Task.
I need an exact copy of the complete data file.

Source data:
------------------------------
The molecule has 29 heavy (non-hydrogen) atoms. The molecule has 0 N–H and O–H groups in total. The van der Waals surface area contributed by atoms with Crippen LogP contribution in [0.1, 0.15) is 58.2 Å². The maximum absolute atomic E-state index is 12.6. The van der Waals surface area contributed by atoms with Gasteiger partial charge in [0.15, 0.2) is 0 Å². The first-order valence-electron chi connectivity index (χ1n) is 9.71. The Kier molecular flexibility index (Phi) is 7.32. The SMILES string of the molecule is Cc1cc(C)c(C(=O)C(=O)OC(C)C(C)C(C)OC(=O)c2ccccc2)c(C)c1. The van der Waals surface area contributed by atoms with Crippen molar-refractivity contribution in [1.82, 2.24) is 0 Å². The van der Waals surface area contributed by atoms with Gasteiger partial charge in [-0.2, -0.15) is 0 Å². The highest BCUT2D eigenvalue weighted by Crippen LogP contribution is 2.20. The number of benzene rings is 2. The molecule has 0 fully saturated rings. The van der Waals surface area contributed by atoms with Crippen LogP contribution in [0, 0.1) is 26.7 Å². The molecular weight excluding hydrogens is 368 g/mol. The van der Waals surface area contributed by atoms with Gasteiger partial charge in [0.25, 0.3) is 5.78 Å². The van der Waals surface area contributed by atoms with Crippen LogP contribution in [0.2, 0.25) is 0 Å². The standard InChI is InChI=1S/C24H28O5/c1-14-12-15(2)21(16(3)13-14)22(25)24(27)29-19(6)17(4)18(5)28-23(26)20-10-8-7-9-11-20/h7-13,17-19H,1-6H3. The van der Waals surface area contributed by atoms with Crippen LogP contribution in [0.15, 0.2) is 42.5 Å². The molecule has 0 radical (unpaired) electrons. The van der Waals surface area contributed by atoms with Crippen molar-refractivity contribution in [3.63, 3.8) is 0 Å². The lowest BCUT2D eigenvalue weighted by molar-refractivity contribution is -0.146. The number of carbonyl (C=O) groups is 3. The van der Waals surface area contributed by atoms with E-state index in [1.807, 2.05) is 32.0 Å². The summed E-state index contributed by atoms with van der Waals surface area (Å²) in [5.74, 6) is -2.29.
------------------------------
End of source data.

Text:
The molecule has 29 heavy (non-hydrogen) atoms. The molecule has 0 N–H and O–H groups in total. The van der Waals surface area contributed by atoms with Crippen LogP contribution in [0.1, 0.15) is 58.2 Å². The maximum absolute atomic E-state index is 12.6. The van der Waals surface area contributed by atoms with Gasteiger partial charge in [0.15, 0.2) is 0 Å². The first-order valence-electron chi connectivity index (χ1n) is 9.71. The Kier molecular flexibility index (Phi) is 7.32. The SMILES string of the molecule is Cc1cc(C)c(C(=O)C(=O)OC(C)C(C)C(C)OC(=O)c2ccccc2)c(C)c1. The van der Waals surface area contributed by atoms with Crippen molar-refractivity contribution in [1.82, 2.24) is 0 Å². The van der Waals surface area contributed by atoms with Gasteiger partial charge in [-0.2, -0.15) is 0 Å². The highest BCUT2D eigenvalue weighted by Crippen LogP contribution is 2.20. The number of benzene rings is 2. The molecule has 0 fully saturated rings. The van der Waals surface area contributed by atoms with Crippen LogP contribution in [0, 0.1) is 26.7 Å². The molecular weight excluding hydrogens is 368 g/mol. The van der Waals surface area contributed by atoms with Gasteiger partial charge in [0.25, 0.3) is 5.78 Å². The van der Waals surface area contributed by atoms with Crippen LogP contribution in [0.2, 0.25) is 0 Å². The standard InChI is InChI=1S/C24H28O5/c1-14-12-15(2)21(16(3)13-14)22(25)24(27)29-19(6)17(4)18(5)28-23(26)20-10-8-7-9-11-20/h7-13,17-19H,1-6H3. The van der Waals surface area contributed by atoms with Crippen LogP contribution in [0.15, 0.2) is 42.5 Å². The molecule has 0 radical (unpaired) electrons. The van der Waals surface area contributed by atoms with Crippen molar-refractivity contribution in [3.63, 3.8) is 0 Å². The lowest BCUT2D eigenvalue weighted by molar-refractivity contribution is -0.146. The number of carbonyl (C=O) groups is 3. The van der Waals surface area contributed by atoms with E-state index in [1.807, 2.05) is 32.0 Å². The summed E-state index contributed by atoms with van der Waals surface area (Å²) in [5.74, 6) is -2.29.